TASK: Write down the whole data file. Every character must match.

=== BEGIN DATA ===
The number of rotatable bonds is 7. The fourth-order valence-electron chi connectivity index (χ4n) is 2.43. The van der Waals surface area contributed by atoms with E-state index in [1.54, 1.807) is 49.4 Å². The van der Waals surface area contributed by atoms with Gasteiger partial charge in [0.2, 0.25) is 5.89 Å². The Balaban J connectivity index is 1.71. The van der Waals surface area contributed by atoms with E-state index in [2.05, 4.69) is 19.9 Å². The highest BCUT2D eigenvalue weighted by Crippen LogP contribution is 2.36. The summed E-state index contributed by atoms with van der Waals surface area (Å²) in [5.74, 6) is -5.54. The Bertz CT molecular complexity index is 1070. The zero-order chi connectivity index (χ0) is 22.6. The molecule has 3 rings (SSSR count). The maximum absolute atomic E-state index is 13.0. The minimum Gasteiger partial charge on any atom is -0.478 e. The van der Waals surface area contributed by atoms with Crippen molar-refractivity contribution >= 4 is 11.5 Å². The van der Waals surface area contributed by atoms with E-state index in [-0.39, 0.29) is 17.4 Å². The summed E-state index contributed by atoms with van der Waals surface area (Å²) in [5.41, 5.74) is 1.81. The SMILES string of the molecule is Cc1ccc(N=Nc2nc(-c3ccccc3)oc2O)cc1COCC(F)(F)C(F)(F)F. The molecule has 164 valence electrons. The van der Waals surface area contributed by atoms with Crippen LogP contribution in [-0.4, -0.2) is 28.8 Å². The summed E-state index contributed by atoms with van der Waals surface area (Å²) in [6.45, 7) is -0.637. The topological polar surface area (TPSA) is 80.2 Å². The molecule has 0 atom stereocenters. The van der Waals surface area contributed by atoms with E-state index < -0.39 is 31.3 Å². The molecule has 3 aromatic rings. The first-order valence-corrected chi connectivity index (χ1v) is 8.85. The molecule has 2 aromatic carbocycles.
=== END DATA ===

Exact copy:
The number of rotatable bonds is 7. The fourth-order valence-electron chi connectivity index (χ4n) is 2.43. The van der Waals surface area contributed by atoms with E-state index in [1.54, 1.807) is 49.4 Å². The van der Waals surface area contributed by atoms with Gasteiger partial charge in [0.2, 0.25) is 5.89 Å². The Balaban J connectivity index is 1.71. The van der Waals surface area contributed by atoms with E-state index in [2.05, 4.69) is 19.9 Å². The highest BCUT2D eigenvalue weighted by Crippen LogP contribution is 2.36. The summed E-state index contributed by atoms with van der Waals surface area (Å²) in [5.74, 6) is -5.54. The Bertz CT molecular complexity index is 1070. The zero-order chi connectivity index (χ0) is 22.6. The molecule has 3 rings (SSSR count). The maximum absolute atomic E-state index is 13.0. The minimum Gasteiger partial charge on any atom is -0.478 e. The van der Waals surface area contributed by atoms with Crippen molar-refractivity contribution >= 4 is 11.5 Å². The van der Waals surface area contributed by atoms with E-state index in [-0.39, 0.29) is 17.4 Å². The summed E-state index contributed by atoms with van der Waals surface area (Å²) in [5.41, 5.74) is 1.81. The SMILES string of the molecule is Cc1ccc(N=Nc2nc(-c3ccccc3)oc2O)cc1COCC(F)(F)C(F)(F)F. The molecule has 164 valence electrons. The van der Waals surface area contributed by atoms with Crippen LogP contribution in [-0.4, -0.2) is 28.8 Å². The summed E-state index contributed by atoms with van der Waals surface area (Å²) in [6.45, 7) is -0.637. The topological polar surface area (TPSA) is 80.2 Å². The molecule has 0 atom stereocenters. The van der Waals surface area contributed by atoms with E-state index < -0.39 is 31.3 Å². The molecule has 3 aromatic rings. The first-order valence-corrected chi connectivity index (χ1v) is 8.85. The molecule has 2 aromatic carbocycles.